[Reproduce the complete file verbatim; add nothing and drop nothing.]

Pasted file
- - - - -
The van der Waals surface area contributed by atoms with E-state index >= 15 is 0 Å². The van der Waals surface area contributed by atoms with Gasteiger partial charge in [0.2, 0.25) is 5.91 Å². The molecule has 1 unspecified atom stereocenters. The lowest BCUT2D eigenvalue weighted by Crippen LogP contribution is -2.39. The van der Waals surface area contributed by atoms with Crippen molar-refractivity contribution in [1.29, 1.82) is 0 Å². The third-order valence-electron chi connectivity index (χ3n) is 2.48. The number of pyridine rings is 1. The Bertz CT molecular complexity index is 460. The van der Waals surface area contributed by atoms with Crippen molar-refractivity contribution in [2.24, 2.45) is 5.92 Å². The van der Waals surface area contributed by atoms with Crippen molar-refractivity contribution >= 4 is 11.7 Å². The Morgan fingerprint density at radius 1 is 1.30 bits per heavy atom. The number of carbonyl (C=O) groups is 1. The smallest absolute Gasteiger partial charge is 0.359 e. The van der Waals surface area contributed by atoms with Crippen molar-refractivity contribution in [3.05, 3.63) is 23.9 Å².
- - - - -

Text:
The van der Waals surface area contributed by atoms with E-state index >= 15 is 0 Å². The van der Waals surface area contributed by atoms with Gasteiger partial charge in [0.2, 0.25) is 5.91 Å². The molecule has 1 unspecified atom stereocenters. The lowest BCUT2D eigenvalue weighted by Crippen LogP contribution is -2.39. The van der Waals surface area contributed by atoms with Crippen molar-refractivity contribution in [1.29, 1.82) is 0 Å². The third-order valence-electron chi connectivity index (χ3n) is 2.48. The number of pyridine rings is 1. The Bertz CT molecular complexity index is 460. The van der Waals surface area contributed by atoms with Crippen molar-refractivity contribution in [2.24, 2.45) is 5.92 Å². The van der Waals surface area contributed by atoms with Crippen molar-refractivity contribution >= 4 is 11.7 Å². The Morgan fingerprint density at radius 1 is 1.30 bits per heavy atom. The number of carbonyl (C=O) groups is 1. The smallest absolute Gasteiger partial charge is 0.359 e. The van der Waals surface area contributed by atoms with Crippen molar-refractivity contribution in [3.05, 3.63) is 23.9 Å².